Suffering is a reminder of the terrible effects of sin and its frequent insertion into our lives is a further reminder of just how pervasive that sin is. Many know Elisabeth Elliot because her suffering became very public when her first husband was murdered by an indigenous tribe as he and others attempted to make contact with them for the gospel. Fitting for many believers then, is the ability to read and learn from her perspective on suffering.
Posthumously published, Christians have access to Suffering is Never for Nothing by Elisabeth Elliot, which comes from a six-part teaching that she gave many years ago. Editors have carefully preserved the teaching, trying to only insert minimal edits when necessary so that readers can read the text as she originally shared it. The result is a six-chapter book full of heartfelt insights about suffering. The message is simple and at the heart of it is the relationship with God in the midst of suffering. The outline is very simple as chapter one simply sets the foundation by establishing what suffering is, while the following chapters emphasize a human perspective and response to suffering, including the need to trust God, accept suffering, give gratitude during suffering, and continual obedience to God during suffering. The last chapter leaves readers understanding the purpose being suffering, seeing it as a redemptive work.
While being very aware of Elisabeth Elliot, her life and her message, to be truthful I have had little interaction with any of her teachings. As I turned through the pages of this particular book, I was struck by how personal it was giving me both an insight and appreciation to how God has used Elisabeth Elliott through the years – and it is more than simply making a ministry from her husband’s death. She had experienced much more as a Christian woman, including the death of her second husband, widowhood, raising a child as a single parent, and more. Her experiences come through in this work and God uses that to capture readers and incline the heart towards him.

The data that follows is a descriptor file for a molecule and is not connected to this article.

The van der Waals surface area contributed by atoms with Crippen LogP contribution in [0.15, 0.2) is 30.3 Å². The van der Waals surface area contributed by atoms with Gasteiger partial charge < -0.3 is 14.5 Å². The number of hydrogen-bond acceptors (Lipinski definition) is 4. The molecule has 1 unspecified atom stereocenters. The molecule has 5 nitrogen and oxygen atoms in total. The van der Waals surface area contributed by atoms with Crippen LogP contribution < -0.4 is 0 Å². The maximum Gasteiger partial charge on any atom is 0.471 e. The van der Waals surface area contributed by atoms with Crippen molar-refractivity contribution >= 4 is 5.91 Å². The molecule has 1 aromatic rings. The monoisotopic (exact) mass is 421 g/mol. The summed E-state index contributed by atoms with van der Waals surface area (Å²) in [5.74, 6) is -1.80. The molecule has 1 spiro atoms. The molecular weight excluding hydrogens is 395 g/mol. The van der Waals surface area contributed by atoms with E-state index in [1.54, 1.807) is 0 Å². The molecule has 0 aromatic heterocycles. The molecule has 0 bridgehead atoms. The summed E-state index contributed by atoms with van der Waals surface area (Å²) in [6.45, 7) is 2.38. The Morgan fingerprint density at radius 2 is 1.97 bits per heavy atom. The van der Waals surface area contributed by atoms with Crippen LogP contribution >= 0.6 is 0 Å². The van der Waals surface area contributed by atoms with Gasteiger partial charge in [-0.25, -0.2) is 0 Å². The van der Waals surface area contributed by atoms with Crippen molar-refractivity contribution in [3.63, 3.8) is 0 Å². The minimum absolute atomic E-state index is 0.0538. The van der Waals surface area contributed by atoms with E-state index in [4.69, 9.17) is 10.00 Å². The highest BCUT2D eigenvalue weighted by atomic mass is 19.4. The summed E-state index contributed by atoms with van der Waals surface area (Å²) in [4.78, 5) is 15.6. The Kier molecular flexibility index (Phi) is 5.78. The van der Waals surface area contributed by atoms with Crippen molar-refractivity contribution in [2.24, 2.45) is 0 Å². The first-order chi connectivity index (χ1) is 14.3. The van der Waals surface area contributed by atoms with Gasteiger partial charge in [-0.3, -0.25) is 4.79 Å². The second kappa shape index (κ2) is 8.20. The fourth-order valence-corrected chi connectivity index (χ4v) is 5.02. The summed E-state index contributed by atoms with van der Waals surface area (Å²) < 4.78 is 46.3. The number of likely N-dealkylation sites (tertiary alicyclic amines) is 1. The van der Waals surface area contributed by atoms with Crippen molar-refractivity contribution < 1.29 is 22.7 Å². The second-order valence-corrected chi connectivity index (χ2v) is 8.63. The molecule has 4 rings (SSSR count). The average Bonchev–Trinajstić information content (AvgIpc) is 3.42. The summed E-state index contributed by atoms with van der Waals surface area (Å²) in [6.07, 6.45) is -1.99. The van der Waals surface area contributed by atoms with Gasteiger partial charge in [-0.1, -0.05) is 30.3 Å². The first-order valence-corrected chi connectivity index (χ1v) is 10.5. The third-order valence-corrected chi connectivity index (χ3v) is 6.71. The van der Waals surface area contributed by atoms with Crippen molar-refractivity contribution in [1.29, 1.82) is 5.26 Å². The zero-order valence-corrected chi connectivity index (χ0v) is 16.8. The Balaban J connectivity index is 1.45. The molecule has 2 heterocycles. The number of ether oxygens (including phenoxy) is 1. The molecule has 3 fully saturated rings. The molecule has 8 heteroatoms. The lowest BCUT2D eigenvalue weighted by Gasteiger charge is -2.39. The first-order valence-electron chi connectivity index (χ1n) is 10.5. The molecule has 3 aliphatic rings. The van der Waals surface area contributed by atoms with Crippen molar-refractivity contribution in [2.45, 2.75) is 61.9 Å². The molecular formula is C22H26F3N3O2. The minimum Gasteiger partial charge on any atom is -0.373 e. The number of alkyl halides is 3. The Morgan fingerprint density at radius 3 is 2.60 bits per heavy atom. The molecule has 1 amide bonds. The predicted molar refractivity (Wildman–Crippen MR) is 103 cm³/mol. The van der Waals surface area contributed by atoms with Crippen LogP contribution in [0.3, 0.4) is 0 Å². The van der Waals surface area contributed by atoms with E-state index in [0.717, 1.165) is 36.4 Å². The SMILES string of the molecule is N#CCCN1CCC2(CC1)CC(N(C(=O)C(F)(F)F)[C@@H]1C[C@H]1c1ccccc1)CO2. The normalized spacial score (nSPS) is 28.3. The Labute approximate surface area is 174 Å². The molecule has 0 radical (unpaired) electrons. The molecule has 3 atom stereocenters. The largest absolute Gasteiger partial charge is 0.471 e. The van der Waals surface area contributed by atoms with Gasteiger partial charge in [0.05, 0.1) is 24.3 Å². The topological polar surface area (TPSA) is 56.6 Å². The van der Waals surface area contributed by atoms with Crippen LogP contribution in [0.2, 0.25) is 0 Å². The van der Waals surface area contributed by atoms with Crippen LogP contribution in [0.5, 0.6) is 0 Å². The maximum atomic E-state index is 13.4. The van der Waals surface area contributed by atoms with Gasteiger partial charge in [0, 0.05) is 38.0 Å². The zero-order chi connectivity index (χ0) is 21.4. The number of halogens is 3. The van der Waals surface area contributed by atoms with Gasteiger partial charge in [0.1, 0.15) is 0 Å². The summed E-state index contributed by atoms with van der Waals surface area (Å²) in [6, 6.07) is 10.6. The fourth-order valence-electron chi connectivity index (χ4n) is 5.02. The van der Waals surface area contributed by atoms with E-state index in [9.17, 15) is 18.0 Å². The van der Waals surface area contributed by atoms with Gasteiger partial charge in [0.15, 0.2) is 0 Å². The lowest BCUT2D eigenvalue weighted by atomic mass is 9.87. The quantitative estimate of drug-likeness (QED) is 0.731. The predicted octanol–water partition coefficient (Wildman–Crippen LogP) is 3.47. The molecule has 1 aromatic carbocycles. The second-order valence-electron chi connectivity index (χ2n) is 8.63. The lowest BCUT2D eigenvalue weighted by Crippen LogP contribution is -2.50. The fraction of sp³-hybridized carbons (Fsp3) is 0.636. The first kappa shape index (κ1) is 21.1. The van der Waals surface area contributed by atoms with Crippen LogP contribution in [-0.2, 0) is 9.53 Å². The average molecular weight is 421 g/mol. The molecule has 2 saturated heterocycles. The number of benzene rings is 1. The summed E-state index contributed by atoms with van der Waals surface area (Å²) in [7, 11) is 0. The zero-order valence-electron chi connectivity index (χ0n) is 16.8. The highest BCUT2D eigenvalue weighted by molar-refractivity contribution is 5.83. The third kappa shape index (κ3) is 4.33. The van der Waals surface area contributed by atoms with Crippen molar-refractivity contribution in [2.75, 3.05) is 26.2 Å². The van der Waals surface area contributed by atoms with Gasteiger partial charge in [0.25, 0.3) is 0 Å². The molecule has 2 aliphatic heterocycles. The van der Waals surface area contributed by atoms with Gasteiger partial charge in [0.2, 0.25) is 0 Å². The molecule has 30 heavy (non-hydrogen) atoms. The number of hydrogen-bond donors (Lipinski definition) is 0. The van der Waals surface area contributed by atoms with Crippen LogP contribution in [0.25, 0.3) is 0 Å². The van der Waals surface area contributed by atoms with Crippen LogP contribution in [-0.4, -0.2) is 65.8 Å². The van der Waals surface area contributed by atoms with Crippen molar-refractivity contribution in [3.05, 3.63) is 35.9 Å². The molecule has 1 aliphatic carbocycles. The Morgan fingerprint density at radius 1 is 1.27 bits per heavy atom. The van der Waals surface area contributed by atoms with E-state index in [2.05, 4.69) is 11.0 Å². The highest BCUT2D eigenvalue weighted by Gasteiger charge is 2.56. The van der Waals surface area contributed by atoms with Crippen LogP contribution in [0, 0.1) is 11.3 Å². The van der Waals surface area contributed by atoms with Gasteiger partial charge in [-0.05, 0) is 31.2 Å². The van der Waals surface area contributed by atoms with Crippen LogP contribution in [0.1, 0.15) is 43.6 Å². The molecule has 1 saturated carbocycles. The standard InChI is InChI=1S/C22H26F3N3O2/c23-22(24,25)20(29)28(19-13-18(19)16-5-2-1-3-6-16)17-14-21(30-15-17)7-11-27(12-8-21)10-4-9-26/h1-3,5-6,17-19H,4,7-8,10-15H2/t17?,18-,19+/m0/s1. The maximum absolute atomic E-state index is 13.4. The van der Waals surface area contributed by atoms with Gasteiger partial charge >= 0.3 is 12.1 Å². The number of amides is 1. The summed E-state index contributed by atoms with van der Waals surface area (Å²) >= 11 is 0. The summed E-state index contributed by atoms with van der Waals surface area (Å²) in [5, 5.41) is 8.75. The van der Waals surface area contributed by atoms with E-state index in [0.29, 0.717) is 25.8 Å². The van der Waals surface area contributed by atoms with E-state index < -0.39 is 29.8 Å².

The author has a keen ability to add depth to concepts we take for granted. For example, Christians frequently say that suffering is a necessity for God to mold us, but Elliot adds depth by both describing a world without suffering and being explicit in how God utilizes that in the life of his people. Another great example of this ability is seen in her attention on obedience. More than simply obeying God during our suffering, she describes obedience as an antidote to suffering, not that it relieves the suffering, but rightly focuses a person so that they may enjoy God and his work during suffering. These points are accentuated by sharing quotes, stories, and most importantly Scripture.
Perhaps the major struggle I had with the book was simply her definition of suffering, which is simply explained as “suffering is having what you don’t want or wanting what you don’t have.” By the letter of the definition one could claim suffering for simply not getting his or her own way. A reading of the book indicates that the spirit of the definition is much different. While the simplicity of the definition is to be appreciated, clarity in this area would have been greatly appreciated.
While I appreciate Paul Tripp’s book Suffering more, Elisabeth Elliot’s book Suffering Is Never for Nothing deserves attention and I suspect many readers will relate to her and be able to follow the style. Therefore, it is a worthy book to be read by Christians.
To purchase a copy of the books mentioned in this review, click the following titles:
Disclaimer: I received a copy of this book from the publisher at no cost to me for the purposes of review. However, my review was not influenced by the author, publisher, or anyone else associated with this book and is the result of my own reading of it.